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In Senate, bipartisan support is key to farm bill

Senate leaders hope a coalition of Democratic and Republican members will push the compromise farm bill through and send it to President Barack Obama for his signature.

WASHINGTON (AP) — Support from Democrats and Republicans in the Senate is expected to overcome liberal as well as conservative criticism of a massive five-year farm bill that spends nearly $100 billion a year on food stamps and crop subsidies.

“The Senate has twice passed the farm bill with overwhelming bipartisan support,” said Senate Agriculture Chairwoman Debbie Stabenow, D-Mich. “I have no doubt we’ll do it again.”

After years of setbacks, the bill cleared its biggest hurdle Wednesday when the House approved the measure, 251-166. While 63 Republicans opposed the bill, 89 Democrats supported it, bolstered by cuts to the food stamp program that were lower than first sought.

Conservatives had sought to overhaul the food stamp program, which has ballooned to $80 billion a year. But they ultimately lost out as the Senate balked and the White House threatened to veto a House plan to cut 5 percent from the program.

The final bill has $800 million, or 1 percent, in annual cuts to food stamps. The White House has said President Barack Obama will sign the bill with that level of trimming.

House Agriculture Chairman Frank Lucas, R-Okla., called the compromise a “miracle.” The Senate is expected to vote on the bill in the next week.

In the Senate as in the House, some liberal critics say the food stamp cuts are too deep and some conservatives say the cuts are too modest.

“This bill will result in less food on the table for children, seniors and veterans who deserve better from this Congress while corporations continue to receive guaranteed federal handouts,” said Sen. Kristen Gillibrand, D-N.Y. “I cannot vote for it on the Senate floor.”

The legislation would continue to heavily subsidize major crops for the nation’s farmers while eliminating some subsidies and shifting them toward more politically defensible insurance programs.

The final savings in the food stamp program would come from cracking down on some states that seek to boost individual food stamp benefits by giving people small amounts of federal heating assistance that they don’t need. That heating assistance, sometimes as low as $1 per person, triggers higher benefits, and some critics see that practice as circumventing the law. The compromise bill would require states to give individual recipients at least $20 in heating assistance before a higher food stamp benefit could kick in.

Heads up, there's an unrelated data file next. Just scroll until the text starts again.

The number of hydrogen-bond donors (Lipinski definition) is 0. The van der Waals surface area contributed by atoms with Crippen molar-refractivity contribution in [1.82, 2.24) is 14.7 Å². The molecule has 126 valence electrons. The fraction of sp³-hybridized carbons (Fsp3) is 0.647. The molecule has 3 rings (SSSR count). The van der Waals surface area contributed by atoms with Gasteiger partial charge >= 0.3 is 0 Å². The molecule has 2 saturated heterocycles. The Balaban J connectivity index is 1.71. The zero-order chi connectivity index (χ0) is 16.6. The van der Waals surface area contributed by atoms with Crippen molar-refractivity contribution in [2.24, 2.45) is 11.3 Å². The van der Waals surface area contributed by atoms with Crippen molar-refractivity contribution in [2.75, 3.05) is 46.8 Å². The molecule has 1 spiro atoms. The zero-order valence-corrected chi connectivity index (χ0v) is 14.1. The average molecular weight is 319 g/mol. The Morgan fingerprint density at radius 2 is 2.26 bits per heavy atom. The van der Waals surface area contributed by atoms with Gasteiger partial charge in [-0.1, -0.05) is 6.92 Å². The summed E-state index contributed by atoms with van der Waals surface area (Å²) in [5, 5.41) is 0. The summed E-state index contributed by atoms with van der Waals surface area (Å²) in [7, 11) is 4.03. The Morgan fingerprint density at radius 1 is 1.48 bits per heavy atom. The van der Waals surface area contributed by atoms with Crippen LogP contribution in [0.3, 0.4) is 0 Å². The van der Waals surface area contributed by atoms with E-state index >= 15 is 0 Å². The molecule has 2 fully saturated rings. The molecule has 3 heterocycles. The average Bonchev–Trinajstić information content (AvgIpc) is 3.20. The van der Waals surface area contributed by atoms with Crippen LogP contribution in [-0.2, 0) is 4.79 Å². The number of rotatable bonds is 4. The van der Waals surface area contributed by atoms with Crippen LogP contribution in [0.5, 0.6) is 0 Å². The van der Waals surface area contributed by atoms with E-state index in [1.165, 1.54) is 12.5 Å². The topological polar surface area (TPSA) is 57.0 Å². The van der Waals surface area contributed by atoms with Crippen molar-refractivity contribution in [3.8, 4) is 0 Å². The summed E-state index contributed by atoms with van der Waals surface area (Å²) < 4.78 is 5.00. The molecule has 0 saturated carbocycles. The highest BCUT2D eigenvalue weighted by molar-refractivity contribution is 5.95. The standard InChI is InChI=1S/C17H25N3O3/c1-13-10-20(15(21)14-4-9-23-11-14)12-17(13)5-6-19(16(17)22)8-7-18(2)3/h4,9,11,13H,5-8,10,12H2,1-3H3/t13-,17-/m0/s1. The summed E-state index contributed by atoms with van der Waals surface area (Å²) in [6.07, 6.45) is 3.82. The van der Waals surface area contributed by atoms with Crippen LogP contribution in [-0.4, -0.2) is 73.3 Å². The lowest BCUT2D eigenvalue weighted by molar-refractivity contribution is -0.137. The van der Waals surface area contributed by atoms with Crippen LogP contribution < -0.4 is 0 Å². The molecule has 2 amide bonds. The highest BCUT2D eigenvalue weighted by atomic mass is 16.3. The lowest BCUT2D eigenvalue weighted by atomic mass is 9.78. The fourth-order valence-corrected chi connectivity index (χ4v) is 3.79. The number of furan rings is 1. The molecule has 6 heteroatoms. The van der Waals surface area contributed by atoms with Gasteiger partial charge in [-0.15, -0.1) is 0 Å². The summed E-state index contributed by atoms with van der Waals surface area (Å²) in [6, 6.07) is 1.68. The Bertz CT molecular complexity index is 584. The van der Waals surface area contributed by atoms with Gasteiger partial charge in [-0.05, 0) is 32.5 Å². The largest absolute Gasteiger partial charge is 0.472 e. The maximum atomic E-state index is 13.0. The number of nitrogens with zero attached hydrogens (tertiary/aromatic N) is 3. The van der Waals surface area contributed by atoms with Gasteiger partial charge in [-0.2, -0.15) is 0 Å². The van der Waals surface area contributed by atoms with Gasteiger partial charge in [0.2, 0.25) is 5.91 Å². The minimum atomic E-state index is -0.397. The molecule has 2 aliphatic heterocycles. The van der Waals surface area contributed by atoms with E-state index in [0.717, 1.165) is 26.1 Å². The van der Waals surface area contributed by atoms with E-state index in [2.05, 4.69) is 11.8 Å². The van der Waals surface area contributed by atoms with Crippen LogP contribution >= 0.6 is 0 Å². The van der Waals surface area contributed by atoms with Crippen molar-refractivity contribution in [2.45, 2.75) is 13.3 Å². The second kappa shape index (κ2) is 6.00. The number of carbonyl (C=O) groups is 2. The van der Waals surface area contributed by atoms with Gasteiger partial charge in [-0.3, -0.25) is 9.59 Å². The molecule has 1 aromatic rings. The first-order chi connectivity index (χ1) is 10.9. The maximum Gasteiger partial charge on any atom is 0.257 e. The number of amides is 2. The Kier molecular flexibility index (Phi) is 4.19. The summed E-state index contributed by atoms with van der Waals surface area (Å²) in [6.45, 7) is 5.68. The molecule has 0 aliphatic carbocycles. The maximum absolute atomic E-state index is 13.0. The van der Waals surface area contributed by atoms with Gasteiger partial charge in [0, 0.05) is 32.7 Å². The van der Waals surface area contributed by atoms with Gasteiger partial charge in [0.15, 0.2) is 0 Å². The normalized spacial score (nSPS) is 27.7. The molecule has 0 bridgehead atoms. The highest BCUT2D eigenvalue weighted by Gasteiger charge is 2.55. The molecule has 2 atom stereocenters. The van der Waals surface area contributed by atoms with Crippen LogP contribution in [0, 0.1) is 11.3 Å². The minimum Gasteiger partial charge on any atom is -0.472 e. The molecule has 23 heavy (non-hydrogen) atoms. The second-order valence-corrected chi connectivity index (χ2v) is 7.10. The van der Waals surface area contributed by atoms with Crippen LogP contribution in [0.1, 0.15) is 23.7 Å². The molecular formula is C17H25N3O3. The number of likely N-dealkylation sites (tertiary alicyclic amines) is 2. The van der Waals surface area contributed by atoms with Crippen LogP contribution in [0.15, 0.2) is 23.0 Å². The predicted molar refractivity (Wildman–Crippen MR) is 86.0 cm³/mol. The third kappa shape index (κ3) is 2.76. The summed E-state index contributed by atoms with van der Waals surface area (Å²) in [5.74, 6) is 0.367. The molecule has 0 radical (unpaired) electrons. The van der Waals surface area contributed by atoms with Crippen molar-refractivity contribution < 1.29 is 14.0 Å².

To move the bill, Lucas and Stabenow found ways to bring many potential naysayers on board. They spent more than two years crafting the bill to appeal to members from all regions of the country. They included a boost in money for crop insurance popular in the Midwest; higher rice and peanut subsidies for Southern farmers; and renewal of federal land payments for Western states.

For those seeking reform of farm programs, the legislation would eliminate a $4.5 billion-a-year farm subsidy called direct payments, which are paid to farmers whether they farm or not. But the bill nonetheless would continue to heavily subsidize major crops — corn, soybeans, wheat, rice and cotton — while shifting many of those subsidies toward the insurance programs. That means farmers would have to incur losses before they could get a payout.

Some senators have said the bill doesn’t have enough reform of farm programs. Kansas Sen. Pat Roberts, who was the top Republican on the Agriculture Committee when Stabenow first started writing the bill, said the bill doesn’t do enough to save money on either subsidies or food stamps.

“Unfortunately, U.S. taxpayers deserve better than this conference report,” Roberts said in a floor speech this week.

The bill would save around $1.65 billion annually, according to the Congressional Budget Office. The amount was less than the $2.3 billion annual savings the agriculture committees originally projected for the bill.

An aide to Lucas said the difference was due to how the CBO calculated budget savings from recent automatic across-the-board spending cuts, known as sequestration.



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